NHS patient care and treatment errors: developing a learning culture.

By John Tingle

PACAC, the House of Commons, (Public Administration and Constitutional Affairs Committee) has just published its analysis of the PHSO’s, (Parliamentary and Health Service Ombudsman ) second report into the tragic death of Sam Morrish, a three year old child whose death from sepsis was found to have been avoidable. PACAC  is composed of MP’s (Members of Parliament) and its remit includes considering matters relating to the quality and standards of administration provided by civil service departments which includes the Department of Health. PACAC also examines the reports of the PHSO.

The PACAC report is very thorough and detailed and really gets to grips with the issues surrounding NHS (National Health Service) health adverse incident investigation. It addresses very clearly the current challenges and opportunities in this area and puts forward some major concerns which need to be fully addressed by the NHS before it can be said to have a listening and learning culture. It is clear from reading the report that the NHS has a very long way to go before it can be said to be even close to reaching its listening and learning culture attainment goal.

The PACAC report also identifies what could be regarded as some muddled thinking by the Department of Health on the concept of the ‘safe space’ in NHS investigations and identifies some important patient safety policy gaps.

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Potential Changes to National Health Policy and Implications for the Healthcare Industry

Harvard Medical School’s Executive Education program invites you to join Harvard medical faculty and industry leaders to discuss potential changes in national health policy and the effects on the healthcare industry. What do we need to know? What changes are anticipated? How might industry respond? We will explain the current landscape and potential scenarios the country might face in the future.

Date: Thursday March 2nd, 2017 – 5:30pm cocktails, 6:15-8:15pm program
Location: Harvard Medical School Campus – Longwood Avenue, Boston (Room TBD)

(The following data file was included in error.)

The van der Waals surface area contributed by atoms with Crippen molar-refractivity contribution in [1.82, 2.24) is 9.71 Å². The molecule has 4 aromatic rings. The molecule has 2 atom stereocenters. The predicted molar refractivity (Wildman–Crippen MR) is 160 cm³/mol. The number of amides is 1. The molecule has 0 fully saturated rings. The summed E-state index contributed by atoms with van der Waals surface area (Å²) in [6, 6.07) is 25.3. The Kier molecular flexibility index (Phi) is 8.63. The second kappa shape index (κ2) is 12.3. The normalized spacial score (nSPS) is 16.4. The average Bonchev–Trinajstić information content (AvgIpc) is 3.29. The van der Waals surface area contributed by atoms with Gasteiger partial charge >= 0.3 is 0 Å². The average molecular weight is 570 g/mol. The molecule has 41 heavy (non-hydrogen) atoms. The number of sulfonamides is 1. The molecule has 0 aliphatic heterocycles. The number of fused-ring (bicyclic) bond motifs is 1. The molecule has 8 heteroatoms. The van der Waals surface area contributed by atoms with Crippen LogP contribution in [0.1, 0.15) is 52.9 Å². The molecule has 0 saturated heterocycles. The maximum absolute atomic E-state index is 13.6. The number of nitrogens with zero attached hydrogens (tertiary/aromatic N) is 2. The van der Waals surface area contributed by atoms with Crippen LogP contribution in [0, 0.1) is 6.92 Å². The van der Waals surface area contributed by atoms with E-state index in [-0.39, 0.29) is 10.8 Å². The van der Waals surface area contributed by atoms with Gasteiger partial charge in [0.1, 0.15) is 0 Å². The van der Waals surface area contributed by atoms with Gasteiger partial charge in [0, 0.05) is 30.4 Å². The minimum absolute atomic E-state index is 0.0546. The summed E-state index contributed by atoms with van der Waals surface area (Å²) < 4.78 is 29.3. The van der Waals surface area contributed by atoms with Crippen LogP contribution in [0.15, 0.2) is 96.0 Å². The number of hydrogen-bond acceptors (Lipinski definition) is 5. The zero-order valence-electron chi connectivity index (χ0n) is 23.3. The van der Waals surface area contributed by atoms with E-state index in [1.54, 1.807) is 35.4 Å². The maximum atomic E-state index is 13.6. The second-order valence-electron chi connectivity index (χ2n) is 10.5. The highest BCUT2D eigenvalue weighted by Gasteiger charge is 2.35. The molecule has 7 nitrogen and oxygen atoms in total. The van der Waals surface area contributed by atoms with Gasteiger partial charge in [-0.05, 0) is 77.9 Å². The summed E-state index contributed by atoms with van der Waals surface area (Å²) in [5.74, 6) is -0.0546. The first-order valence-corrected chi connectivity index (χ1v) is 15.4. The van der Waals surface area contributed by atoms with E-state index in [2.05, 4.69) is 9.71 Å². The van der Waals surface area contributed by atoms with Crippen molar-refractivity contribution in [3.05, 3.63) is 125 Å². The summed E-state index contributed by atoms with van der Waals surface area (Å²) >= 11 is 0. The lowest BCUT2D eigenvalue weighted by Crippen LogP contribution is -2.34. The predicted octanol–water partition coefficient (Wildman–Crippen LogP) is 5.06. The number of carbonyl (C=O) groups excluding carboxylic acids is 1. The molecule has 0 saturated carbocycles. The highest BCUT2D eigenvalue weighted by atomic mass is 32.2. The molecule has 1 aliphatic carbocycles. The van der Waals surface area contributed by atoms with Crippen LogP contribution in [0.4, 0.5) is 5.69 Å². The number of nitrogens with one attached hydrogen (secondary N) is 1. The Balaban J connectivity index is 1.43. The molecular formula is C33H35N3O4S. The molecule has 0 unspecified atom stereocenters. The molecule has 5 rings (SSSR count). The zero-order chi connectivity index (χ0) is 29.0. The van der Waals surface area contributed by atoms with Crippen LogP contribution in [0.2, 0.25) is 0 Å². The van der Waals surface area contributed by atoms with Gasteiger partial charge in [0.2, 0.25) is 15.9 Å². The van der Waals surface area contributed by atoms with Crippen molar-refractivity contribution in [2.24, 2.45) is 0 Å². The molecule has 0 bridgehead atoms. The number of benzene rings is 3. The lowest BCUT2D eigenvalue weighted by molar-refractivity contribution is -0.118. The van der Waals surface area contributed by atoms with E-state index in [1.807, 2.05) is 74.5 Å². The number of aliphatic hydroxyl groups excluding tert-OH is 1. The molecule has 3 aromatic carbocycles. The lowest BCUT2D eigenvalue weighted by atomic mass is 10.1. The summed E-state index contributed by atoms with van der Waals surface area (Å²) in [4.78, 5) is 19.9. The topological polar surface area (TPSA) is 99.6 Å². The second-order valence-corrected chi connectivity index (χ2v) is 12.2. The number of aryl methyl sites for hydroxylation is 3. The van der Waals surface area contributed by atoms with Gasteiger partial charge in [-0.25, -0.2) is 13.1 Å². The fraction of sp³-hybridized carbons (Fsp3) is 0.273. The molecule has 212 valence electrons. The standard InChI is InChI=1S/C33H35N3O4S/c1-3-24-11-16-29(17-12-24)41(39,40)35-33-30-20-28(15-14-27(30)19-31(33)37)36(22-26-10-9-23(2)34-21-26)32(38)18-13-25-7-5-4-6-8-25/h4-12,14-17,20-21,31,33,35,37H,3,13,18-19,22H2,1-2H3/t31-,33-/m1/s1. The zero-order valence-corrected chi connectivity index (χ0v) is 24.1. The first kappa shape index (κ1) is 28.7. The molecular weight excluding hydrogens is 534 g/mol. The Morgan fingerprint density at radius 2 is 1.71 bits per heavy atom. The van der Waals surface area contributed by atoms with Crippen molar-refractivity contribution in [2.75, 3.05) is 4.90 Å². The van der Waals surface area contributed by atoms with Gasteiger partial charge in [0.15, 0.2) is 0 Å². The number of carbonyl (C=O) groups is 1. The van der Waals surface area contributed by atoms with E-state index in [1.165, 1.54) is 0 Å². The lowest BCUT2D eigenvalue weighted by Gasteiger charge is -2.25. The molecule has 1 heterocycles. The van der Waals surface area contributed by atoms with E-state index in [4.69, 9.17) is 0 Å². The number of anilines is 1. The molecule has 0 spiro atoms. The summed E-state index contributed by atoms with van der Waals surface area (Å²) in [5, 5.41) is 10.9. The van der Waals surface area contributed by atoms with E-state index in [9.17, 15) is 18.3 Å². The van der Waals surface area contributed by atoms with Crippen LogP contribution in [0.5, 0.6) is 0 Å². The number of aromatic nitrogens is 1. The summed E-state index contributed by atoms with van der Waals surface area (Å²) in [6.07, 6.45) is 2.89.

Registration: $50 (includes parking, cocktails & hors d’oeuvres)

Register here!

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Housing Equity Week in Review

Lots of questions and debate this week in housing equity and law. Here’s the latest for the week of February 21-27, 2017:

  • After a win for the Civil Gideon movement in New York, Next City asks if other cities could follow New York City’s lead and extend the right to counsel to low income tenants facing eviction?
  • There is a known racial wealth gap in the United States. Many attribute the wealth gap to the legacy of housing policies, such as redlining, that did not allow property of people of color to appreciate in the same manner as property of white Americans. Does that mean that today the solution to the wealth gap is in housing? Not necessarily argues Dorothy Brown of Emory University, via Forbes.
  • Diane Yentel, National Low Income Housing Coalition President and CEO, reflects on Mortgage Interest Deduction reform.
  • Bozeman, Montana cites city building and development code as a barrier to housing affordability. The debate on the effects of code continues politically, but is there evidence to back it up?
  • What does a Trump administration and large business tax cuts mean for affordable housing? Developers in California are concerned in the face of uncertainty as the Low Income Housing Tax Credit program might become less attractive to banks and investors, via the LA Times.
  • While the research community still debates the extent to which gentrification leads to displacement, a new study in Journal of Urban Health assess the health outcomes of those who stay. Analysis via CityLab, paper here.

Making a Moral Case for Regulation

Valerie Braithwaite’s chapter in the ANU’s Press’s new Regulatory Theory: Foundations and Applications provides a general introduction to looking at regulation through a social lens.  If regulation is so great, she asks, why do so many people approach it with fear and loathing?

I won’t rehearse her argument here, but instead skip to some key points about how we who appreciate the social good provided by regulation can best make that case. One of ten suggestions she concludes with was particularly resonant to me: “Engage with dissent on moral grounds. Is it right morally to steer the flow of events in the way proposed?”

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Joanna Sax and Diana Winters on ‘The Week in Health Law’ Podcast

By Nicolas Terry and Frank Pasquale

Subscribe to TWIHL here!